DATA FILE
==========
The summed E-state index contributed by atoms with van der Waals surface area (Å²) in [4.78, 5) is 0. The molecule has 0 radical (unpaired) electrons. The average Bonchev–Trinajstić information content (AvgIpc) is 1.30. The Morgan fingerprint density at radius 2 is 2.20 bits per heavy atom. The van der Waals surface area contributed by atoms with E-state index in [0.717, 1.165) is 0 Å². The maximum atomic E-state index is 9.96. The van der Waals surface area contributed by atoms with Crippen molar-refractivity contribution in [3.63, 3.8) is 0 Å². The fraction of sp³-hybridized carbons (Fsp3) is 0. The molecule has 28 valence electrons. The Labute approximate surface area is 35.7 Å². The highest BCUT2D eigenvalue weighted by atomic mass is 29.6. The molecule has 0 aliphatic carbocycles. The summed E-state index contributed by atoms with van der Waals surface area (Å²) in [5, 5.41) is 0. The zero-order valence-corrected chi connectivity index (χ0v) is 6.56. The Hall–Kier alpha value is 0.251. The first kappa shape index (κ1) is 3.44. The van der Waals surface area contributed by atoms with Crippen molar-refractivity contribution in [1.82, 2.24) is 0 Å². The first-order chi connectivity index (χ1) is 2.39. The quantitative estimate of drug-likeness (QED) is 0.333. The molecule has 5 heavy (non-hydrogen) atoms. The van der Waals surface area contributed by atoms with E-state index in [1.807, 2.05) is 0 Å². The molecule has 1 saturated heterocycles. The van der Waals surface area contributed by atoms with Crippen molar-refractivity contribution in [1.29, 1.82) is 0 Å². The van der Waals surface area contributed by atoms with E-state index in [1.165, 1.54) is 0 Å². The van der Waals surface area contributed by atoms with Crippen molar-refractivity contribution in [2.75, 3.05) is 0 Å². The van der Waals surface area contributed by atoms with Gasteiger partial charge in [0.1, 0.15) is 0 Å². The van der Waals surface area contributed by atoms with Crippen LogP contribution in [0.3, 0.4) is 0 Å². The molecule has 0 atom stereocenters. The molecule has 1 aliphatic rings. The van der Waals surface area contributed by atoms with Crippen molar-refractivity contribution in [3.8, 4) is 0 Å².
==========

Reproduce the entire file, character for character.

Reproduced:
The summed E-state index contributed by atoms with van der Waals surface area (Å²) in [4.78, 5) is 0. The molecule has 0 radical (unpaired) electrons. The average Bonchev–Trinajstić information content (AvgIpc) is 1.30. The Morgan fingerprint density at radius 2 is 2.20 bits per heavy atom. The van der Waals surface area contributed by atoms with E-state index in [0.717, 1.165) is 0 Å². The maximum atomic E-state index is 9.96. The van der Waals surface area contributed by atoms with Crippen molar-refractivity contribution in [3.63, 3.8) is 0 Å². The fraction of sp³-hybridized carbons (Fsp3) is 0. The molecule has 28 valence electrons. The Labute approximate surface area is 35.7 Å². The highest BCUT2D eigenvalue weighted by atomic mass is 29.6. The molecule has 0 aliphatic carbocycles. The summed E-state index contributed by atoms with van der Waals surface area (Å²) in [5, 5.41) is 0. The zero-order valence-corrected chi connectivity index (χ0v) is 6.56. The Hall–Kier alpha value is 0.251. The first kappa shape index (κ1) is 3.44. The van der Waals surface area contributed by atoms with Crippen molar-refractivity contribution in [1.82, 2.24) is 0 Å². The first-order chi connectivity index (χ1) is 2.39. The quantitative estimate of drug-likeness (QED) is 0.333. The molecule has 5 heavy (non-hydrogen) atoms. The van der Waals surface area contributed by atoms with E-state index in [1.807, 2.05) is 0 Å². The molecule has 1 saturated heterocycles. The van der Waals surface area contributed by atoms with Crippen molar-refractivity contribution in [1.29, 1.82) is 0 Å². The van der Waals surface area contributed by atoms with E-state index in [1.165, 1.54) is 0 Å². The van der Waals surface area contributed by atoms with Crippen molar-refractivity contribution in [2.75, 3.05) is 0 Å². The van der Waals surface area contributed by atoms with Gasteiger partial charge in [0.1, 0.15) is 0 Å². The van der Waals surface area contributed by atoms with Crippen LogP contribution in [0.3, 0.4) is 0 Å². The molecule has 0 atom stereocenters. The molecule has 1 aliphatic rings. The van der Waals surface area contributed by atoms with Crippen molar-refractivity contribution in [3.8, 4) is 0 Å².